The Supreme Court on Monday stayed proceedings before Patna High Court in a PIL in which the High Court had asked the Bihar government to bring in a “special legislation” to turn the entire 32-acre campus of Bihar Vidyapith in the state capital into a national monument.
A bench of Justices S A Nazeer and J K Maheshwari stayed the proceedings on a plea by the Vidyapith Society, which challenged the High Court order as “erroneous” and “in breach of settled principles”.
The Vidyapeeth Society, which was inaugurated by Mahatma Gandhi and had Dr. Rajendra Prasad as its first President, in its petition filed through Advocate Fauzia Shakeel, stated that the 32 acres consisted of two houses in which Prasad lived during his lifetime and that in his memory these were converted into private museums.
The High Court’s intervention began after a 2021 PIL, which sought its intervention in maintaining the “pathetic condition” of Prasad’s memorial at Ziradei village in Bihar’s Siwan district. The case was then expanded to include “two other historically important properties” in Patna that are “misused” – Prasad’s “last residence” Sadaqat Ashram and Bans Ghat, “where his mortal remains were buried”. was assigned to put out the fire”.
Calling for a “constitutional obligation” to preserve the cultural heritage, the High Court cited the Convention on the Protection of the World Cultural and Natural Heritage and the UNESCO Declaration on the International Destruction of Cultural Heritage, which seeks to acquire the complex. as a basis for bringing a law. It issued a notice to the Archaeological Survey of India (ASI) to submit a report on the condition of the museums on the premises.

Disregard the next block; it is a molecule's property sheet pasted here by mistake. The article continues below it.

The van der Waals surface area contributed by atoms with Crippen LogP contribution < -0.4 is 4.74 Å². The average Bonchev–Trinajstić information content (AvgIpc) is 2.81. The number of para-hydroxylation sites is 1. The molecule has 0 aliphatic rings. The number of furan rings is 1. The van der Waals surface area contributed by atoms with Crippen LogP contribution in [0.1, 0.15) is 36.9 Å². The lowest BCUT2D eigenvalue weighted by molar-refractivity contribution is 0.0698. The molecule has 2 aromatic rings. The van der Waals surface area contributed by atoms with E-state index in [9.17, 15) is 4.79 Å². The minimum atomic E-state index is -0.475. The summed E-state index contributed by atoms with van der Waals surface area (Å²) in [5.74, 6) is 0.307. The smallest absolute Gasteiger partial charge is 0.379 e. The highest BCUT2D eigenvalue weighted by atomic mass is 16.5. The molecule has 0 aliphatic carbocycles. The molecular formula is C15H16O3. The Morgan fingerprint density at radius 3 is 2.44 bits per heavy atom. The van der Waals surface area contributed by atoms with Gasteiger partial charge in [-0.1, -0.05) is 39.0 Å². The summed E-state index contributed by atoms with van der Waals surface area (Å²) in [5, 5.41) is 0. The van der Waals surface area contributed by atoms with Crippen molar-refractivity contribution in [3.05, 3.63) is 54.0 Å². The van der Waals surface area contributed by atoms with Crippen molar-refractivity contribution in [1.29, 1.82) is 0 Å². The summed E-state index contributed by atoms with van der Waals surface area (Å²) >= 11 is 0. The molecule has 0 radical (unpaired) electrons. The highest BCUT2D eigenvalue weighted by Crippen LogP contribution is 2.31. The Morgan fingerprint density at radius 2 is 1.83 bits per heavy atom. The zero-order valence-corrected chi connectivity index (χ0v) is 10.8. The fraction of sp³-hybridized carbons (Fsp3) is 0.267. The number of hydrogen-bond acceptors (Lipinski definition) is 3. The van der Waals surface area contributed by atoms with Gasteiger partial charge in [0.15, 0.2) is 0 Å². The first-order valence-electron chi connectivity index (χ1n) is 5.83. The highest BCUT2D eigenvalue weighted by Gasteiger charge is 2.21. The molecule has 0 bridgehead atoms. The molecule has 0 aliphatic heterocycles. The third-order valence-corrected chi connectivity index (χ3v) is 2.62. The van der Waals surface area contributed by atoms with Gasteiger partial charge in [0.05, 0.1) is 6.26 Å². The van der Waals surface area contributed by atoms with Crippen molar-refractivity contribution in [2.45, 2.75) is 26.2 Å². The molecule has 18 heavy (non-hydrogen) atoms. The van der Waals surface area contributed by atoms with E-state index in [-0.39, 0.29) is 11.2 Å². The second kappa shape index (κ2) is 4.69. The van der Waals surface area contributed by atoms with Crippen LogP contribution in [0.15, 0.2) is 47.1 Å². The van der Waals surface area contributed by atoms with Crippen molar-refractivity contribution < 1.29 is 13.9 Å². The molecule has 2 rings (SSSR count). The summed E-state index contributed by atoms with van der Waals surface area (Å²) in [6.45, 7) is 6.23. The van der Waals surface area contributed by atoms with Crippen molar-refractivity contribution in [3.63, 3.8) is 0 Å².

The High Court order stated that after interacting with Janhwij Sharma, ADG (Conservation) at ASI headquarters, Delhi, on April 20, the court was “of the firm view that for purposes of proper management and control of all three places, i.e. two museums at Bihar Vidyapith, Sadakat Ashram, and Bans Ghat…having historical value and importance, perhaps the government was required to take certain measures, one of them being bringing out special legislation”. The property, the court said, “cannot be managed by [a] few, howsoever well-intentioned their thoughts and actions may be”.
Appearing for the Society, Senior Advocate Shyam Diwan said the two museums were located only on approximately 2 acres on the 32-acre campus. Besides, about 12 institutions were running from the campus of this private society, which included BEd colleges, school, hostel, entrepreneurship centre and library among others and more than 2,000 students and various staff will be affected by the High Court order, he pointed out.
Diwan argued that the High Court’s direction to shift all these educational institutions away from the two museums was wrong. The Supreme Court has now asked the parties to maintain the status quo.